In Japan, a randomized, double-blinded, placebo-controlled study of 23-valent pneumococcal vaccine was conducted in 2010 among elderly care-home residents.8 Among the 1006 residents (mean age 84.7 years) at several elderly care facilities, a group vaccinated with 23-valent pneumococcal vaccine (502 participants) and a placebo group given an intramuscular injection of physiological saline (504 participants) were followed up for around 3 years. The primary endpoints were onset of pneumonia and onset of pneumococcal pneumonia, while secondary endpoints were death due to pneumonia and death due to pneumococcal pneumonia. Although detailed information on the influenza vaccine in these patients was lacking, the 3-year follow-up found that pneumonia occurred in the vaccinated group at a rate of 55 cases per 1000 person-years, with 12 cases of pneumococcal pneumonia per 1000 person-years. In the placebo group, pneumonia occurred at a rate of 91 cases per 1000 person-years, with 32 cases of pneumococcal pneumonia per 1000 person-years. Consistent with the Swedish study, this Japanese study demonstrated that vaccination, including pneumococcal vaccine alone, curtailed significantly the onset of pneumococcal pneumonia, by 63.8%, and the onset of all pneumonia, by 44.8%, in the elderly. More significant reduction of the total pneumonia rate, including influenza-related pneumonia, may be shown when simultaneous vaccination against both influenza virus and S. pneumoniae is performed.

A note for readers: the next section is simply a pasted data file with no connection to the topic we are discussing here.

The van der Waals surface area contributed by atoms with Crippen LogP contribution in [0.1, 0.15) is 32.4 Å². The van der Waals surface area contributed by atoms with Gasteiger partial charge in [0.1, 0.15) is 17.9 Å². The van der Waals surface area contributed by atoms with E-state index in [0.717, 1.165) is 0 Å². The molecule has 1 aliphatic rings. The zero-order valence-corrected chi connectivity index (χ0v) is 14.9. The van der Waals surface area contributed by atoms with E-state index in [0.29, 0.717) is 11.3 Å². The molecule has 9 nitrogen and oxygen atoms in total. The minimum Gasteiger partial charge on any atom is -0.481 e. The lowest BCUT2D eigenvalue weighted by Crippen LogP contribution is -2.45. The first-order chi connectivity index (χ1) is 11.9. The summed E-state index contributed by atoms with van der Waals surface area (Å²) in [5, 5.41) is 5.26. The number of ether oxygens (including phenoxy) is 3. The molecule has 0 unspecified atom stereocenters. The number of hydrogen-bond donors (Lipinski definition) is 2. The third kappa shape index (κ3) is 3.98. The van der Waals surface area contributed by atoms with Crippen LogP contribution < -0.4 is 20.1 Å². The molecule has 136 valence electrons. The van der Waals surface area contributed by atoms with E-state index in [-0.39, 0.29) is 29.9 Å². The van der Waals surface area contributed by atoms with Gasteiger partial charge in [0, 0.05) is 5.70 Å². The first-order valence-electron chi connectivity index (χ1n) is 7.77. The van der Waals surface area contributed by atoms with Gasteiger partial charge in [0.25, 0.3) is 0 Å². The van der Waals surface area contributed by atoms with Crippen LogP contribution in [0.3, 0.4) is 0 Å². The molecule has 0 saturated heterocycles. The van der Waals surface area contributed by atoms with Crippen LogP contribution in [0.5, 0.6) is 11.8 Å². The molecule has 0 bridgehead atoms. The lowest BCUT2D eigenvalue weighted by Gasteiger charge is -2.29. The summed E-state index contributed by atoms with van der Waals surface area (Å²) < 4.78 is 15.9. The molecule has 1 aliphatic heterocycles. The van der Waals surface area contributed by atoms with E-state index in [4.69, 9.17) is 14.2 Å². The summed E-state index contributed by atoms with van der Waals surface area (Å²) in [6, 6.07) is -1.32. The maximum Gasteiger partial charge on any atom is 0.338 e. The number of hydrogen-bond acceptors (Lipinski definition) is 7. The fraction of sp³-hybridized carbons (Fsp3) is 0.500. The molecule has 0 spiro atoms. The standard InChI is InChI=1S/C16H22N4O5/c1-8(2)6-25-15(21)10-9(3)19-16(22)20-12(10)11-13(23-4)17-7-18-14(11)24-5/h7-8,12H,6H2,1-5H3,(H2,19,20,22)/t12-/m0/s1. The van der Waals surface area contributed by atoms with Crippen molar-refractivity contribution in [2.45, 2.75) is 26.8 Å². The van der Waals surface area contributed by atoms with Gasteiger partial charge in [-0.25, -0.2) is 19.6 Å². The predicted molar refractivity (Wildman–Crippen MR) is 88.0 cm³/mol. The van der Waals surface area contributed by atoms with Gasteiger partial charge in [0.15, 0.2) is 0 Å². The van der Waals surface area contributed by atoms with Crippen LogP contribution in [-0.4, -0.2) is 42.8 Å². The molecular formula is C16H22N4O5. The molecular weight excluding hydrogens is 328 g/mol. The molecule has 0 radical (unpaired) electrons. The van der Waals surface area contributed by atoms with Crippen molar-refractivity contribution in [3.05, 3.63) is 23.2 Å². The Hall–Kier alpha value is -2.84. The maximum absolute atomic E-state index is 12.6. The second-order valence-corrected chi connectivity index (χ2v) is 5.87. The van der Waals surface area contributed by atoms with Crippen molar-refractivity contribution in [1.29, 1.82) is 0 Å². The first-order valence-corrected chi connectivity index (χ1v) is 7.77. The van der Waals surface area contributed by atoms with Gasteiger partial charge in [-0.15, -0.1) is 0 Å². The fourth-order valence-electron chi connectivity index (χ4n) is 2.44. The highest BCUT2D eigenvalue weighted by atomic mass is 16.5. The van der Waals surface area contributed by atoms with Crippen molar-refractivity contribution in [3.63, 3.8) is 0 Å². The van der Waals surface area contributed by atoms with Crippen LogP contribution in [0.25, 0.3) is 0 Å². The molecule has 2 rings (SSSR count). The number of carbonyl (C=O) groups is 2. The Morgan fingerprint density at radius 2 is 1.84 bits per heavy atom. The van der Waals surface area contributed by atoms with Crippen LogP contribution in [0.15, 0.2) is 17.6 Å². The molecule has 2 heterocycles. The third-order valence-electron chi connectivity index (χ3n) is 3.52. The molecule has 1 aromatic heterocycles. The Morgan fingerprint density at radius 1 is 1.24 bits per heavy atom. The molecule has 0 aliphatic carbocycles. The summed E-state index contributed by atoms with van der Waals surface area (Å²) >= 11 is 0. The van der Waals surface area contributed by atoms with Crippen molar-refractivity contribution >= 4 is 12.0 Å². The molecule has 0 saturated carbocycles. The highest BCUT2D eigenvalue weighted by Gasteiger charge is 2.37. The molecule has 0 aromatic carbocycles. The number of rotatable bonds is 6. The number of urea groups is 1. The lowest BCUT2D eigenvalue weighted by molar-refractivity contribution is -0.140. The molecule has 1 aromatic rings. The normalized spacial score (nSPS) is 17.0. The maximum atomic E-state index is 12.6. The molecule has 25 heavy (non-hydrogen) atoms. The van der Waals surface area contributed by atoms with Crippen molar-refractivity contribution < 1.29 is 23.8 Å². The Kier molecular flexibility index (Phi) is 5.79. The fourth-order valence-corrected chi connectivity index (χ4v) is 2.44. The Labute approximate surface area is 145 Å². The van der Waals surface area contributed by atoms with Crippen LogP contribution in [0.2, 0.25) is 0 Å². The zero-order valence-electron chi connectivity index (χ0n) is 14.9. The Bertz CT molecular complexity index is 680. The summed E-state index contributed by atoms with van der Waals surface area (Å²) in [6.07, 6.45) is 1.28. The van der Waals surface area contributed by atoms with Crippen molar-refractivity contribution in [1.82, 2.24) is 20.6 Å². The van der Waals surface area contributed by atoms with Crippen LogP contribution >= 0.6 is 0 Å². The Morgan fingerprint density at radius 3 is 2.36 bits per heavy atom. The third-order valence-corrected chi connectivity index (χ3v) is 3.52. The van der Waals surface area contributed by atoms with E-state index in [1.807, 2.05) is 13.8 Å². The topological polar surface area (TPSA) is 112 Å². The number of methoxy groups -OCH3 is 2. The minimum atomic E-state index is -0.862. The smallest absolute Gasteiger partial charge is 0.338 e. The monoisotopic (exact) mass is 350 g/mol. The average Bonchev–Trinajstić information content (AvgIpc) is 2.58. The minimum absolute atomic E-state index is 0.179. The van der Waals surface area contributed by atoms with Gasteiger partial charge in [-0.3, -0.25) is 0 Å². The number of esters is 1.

Furthermore, looking at death as the secondary endpoint, mortality rates from all pneumonia were 25.0% (26/104) in the placebo group and 20.6% (13/63) in the vaccinated group, showing no significant difference. However, in patients who contracted pneumococcal pneumonia, this disease was the cause of death in 13 of 37 participants (35.1%) in the placebo group, but no participants in the vaccinated group. This finding demonstrates that vaccination can significantly suppress death due to pneumococcal pneumonia according to the decreased onset of pneumonia as the primary endpoint of this study, although this favorable result may be due to the reduction of invasive pneumococcal disease resulting from pneumonia.